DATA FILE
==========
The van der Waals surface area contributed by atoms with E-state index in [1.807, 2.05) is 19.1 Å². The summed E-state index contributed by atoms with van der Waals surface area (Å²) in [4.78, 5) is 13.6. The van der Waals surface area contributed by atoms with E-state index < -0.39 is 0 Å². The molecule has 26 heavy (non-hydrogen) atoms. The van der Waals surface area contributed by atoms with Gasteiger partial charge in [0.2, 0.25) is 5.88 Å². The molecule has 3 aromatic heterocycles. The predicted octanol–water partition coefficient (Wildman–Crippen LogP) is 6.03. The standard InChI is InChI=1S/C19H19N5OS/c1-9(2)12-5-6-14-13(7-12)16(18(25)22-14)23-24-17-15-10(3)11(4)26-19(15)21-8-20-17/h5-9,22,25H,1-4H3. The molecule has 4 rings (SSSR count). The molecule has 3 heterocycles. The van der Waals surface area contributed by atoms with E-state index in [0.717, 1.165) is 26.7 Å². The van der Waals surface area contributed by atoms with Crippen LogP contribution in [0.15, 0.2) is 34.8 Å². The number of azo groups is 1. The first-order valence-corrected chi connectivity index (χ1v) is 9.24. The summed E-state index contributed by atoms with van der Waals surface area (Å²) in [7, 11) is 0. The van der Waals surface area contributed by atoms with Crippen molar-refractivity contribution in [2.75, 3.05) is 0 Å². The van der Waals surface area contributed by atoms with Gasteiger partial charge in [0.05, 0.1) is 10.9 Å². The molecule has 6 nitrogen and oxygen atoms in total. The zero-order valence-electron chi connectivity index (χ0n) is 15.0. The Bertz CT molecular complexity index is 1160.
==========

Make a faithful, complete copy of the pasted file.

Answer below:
The van der Waals surface area contributed by atoms with E-state index in [1.807, 2.05) is 19.1 Å². The summed E-state index contributed by atoms with van der Waals surface area (Å²) in [4.78, 5) is 13.6. The van der Waals surface area contributed by atoms with E-state index < -0.39 is 0 Å². The molecule has 26 heavy (non-hydrogen) atoms. The van der Waals surface area contributed by atoms with Gasteiger partial charge in [0.2, 0.25) is 5.88 Å². The molecule has 3 aromatic heterocycles. The predicted octanol–water partition coefficient (Wildman–Crippen LogP) is 6.03. The standard InChI is InChI=1S/C19H19N5OS/c1-9(2)12-5-6-14-13(7-12)16(18(25)22-14)23-24-17-15-10(3)11(4)26-19(15)21-8-20-17/h5-9,22,25H,1-4H3. The molecule has 4 rings (SSSR count). The molecule has 3 heterocycles. The van der Waals surface area contributed by atoms with E-state index in [0.717, 1.165) is 26.7 Å². The van der Waals surface area contributed by atoms with Crippen LogP contribution in [0.15, 0.2) is 34.8 Å². The number of azo groups is 1. The first-order valence-corrected chi connectivity index (χ1v) is 9.24. The summed E-state index contributed by atoms with van der Waals surface area (Å²) in [7, 11) is 0. The van der Waals surface area contributed by atoms with Crippen molar-refractivity contribution in [2.75, 3.05) is 0 Å². The van der Waals surface area contributed by atoms with Gasteiger partial charge in [0.05, 0.1) is 10.9 Å². The molecule has 6 nitrogen and oxygen atoms in total. The zero-order valence-electron chi connectivity index (χ0n) is 15.0. The Bertz CT molecular complexity index is 1160.